Track superstar to champion Norwegian seafood

Published on
November 30, 2021
Four-hundred-meter hurdles world record holder and Olympic champion Karsten Warholm will promote Norwegian seafood.

Four-hundred-meter hurdles world record-holder and Olympic champion Karsten Warholm has been signed by the Norwegian Seafood Council (NSC) to promote the country’s seafood in international markets over the next two years.

Warholm, who grew up in the coastal town of Ulsteinvik on the west coast of Norway, will work together with the NSC to promote the benefits of eating more-sustainable seafood and the value of the Norwegian origin story for the country's seafood.

“We’ve dreamed about working with Norwegian seafood for a long time. It’s a fantastic product, and of vital importance for Norway as a nation, and something our entire team is very invested in. I’m looking forward to working with the Norwegian Seafood Council and developing a common platform,” Warholm said. “Our country is built on the values that come from our seafood industry. My ancestors worked at sea themselves with all kinds of fishing and harvesting, and I have always had a great love for Norwegian seafood. Seafood is of course also an important part of my diet and absolutely necessary to deliver the results that I do.

NSC CEO Renate Larsen said the athlete and the council “are very well-matched.”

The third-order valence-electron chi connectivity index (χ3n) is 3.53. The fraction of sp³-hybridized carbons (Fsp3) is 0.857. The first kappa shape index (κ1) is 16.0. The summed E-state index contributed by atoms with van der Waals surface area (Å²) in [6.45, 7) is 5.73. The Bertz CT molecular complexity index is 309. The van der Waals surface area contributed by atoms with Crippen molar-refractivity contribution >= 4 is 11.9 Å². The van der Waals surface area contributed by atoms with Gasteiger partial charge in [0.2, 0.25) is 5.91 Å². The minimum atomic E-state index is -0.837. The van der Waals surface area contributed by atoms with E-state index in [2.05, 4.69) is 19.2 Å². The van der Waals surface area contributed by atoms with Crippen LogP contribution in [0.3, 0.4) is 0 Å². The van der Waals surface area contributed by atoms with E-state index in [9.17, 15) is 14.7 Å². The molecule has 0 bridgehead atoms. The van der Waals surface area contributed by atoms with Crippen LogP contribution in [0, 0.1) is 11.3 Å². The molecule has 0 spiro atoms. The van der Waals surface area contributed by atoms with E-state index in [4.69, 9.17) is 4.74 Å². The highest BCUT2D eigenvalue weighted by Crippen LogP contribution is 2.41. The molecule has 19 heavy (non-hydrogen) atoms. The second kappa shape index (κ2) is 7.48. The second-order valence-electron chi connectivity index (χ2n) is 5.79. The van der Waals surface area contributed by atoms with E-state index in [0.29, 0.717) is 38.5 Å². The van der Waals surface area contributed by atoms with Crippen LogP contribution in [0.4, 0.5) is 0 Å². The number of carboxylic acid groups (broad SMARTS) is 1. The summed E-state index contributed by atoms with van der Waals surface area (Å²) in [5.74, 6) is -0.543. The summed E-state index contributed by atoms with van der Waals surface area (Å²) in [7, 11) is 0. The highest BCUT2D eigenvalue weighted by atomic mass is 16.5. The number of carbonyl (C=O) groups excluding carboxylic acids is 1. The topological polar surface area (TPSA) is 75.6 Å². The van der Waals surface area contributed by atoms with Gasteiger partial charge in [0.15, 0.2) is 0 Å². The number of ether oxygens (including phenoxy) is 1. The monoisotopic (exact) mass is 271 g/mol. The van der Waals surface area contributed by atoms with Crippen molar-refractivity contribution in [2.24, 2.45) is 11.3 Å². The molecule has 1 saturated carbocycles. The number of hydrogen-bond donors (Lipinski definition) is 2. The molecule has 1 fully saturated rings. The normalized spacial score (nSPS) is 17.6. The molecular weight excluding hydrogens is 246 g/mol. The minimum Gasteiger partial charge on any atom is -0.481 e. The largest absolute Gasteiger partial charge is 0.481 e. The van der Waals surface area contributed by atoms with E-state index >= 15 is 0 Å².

“Through promoting the Seafood from Norway origin mark, the Norwegian Seafood Council's vision is ‘together we will win the world for Norwegian seafood.’ Through this collaboration, we gain a new team member who actually has won the world. I am incredibly proud that Karsten Warholm is going to work with us to achieve our vision,” she said. “We have a common goal of increasing knowledge and awareness of seafood from Norway. Increasing seafood consumption is not only important for the country's income and jobs, but also for delivering on the U.N.'s sustainability goals.”

In 2020, Norway’s seafood exports totaled 2.7 million metric tons (MT), valued at NOK 105.7 billion (USD 11.7 billion, EUR 10.4 billion), which was the second-highest annual trade value in the country’s history.  

Photo courtesy of the Norwegian Seafood Council

Contributing Editor reporting from London, UK

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